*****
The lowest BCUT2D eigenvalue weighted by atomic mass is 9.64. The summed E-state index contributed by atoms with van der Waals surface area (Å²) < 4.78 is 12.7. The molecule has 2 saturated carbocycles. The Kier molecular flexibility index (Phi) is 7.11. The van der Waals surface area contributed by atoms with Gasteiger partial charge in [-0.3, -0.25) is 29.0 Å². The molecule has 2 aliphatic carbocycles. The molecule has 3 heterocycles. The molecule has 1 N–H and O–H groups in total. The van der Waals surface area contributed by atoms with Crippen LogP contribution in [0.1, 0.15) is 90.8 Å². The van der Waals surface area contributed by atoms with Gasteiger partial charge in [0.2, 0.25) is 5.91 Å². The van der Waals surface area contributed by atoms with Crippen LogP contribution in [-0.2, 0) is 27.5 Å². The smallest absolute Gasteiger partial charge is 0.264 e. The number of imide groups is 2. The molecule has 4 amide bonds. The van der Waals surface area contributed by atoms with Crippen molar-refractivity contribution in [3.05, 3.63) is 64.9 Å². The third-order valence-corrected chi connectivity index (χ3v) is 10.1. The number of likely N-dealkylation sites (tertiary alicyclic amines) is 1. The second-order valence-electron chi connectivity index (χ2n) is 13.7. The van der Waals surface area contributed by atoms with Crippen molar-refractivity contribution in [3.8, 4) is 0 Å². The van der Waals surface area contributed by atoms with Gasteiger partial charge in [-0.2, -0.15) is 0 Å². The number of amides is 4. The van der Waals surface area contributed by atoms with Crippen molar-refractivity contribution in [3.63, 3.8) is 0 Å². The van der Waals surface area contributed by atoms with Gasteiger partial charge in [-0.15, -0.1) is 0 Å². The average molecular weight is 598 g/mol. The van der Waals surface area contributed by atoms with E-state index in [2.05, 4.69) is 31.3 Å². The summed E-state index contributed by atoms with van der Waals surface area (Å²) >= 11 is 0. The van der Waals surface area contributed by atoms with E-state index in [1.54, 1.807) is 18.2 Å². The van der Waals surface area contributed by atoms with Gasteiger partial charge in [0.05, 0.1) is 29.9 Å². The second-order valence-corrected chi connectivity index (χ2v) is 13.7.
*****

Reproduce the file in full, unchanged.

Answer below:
The lowest BCUT2D eigenvalue weighted by atomic mass is 9.64. The summed E-state index contributed by atoms with van der Waals surface area (Å²) < 4.78 is 12.7. The molecule has 2 saturated carbocycles. The Kier molecular flexibility index (Phi) is 7.11. The van der Waals surface area contributed by atoms with Gasteiger partial charge in [-0.3, -0.25) is 29.0 Å². The molecule has 2 aliphatic carbocycles. The molecule has 3 heterocycles. The molecule has 1 N–H and O–H groups in total. The van der Waals surface area contributed by atoms with Crippen LogP contribution in [0.1, 0.15) is 90.8 Å². The van der Waals surface area contributed by atoms with Gasteiger partial charge in [0.2, 0.25) is 5.91 Å². The van der Waals surface area contributed by atoms with Crippen LogP contribution in [-0.2, 0) is 27.5 Å². The smallest absolute Gasteiger partial charge is 0.264 e. The number of imide groups is 2. The molecule has 4 amide bonds. The van der Waals surface area contributed by atoms with Crippen molar-refractivity contribution in [3.05, 3.63) is 64.9 Å². The third-order valence-corrected chi connectivity index (χ3v) is 10.1. The number of likely N-dealkylation sites (tertiary alicyclic amines) is 1. The second-order valence-electron chi connectivity index (χ2n) is 13.7. The van der Waals surface area contributed by atoms with Crippen molar-refractivity contribution in [3.8, 4) is 0 Å². The van der Waals surface area contributed by atoms with Gasteiger partial charge in [-0.2, -0.15) is 0 Å². The number of amides is 4. The van der Waals surface area contributed by atoms with Crippen molar-refractivity contribution in [3.63, 3.8) is 0 Å². The van der Waals surface area contributed by atoms with Gasteiger partial charge in [-0.15, -0.1) is 0 Å². The average molecular weight is 598 g/mol. The van der Waals surface area contributed by atoms with E-state index in [2.05, 4.69) is 31.3 Å². The summed E-state index contributed by atoms with van der Waals surface area (Å²) >= 11 is 0. The van der Waals surface area contributed by atoms with E-state index in [1.54, 1.807) is 18.2 Å². The van der Waals surface area contributed by atoms with Gasteiger partial charge in [0.05, 0.1) is 29.9 Å². The second-order valence-corrected chi connectivity index (χ2v) is 13.7.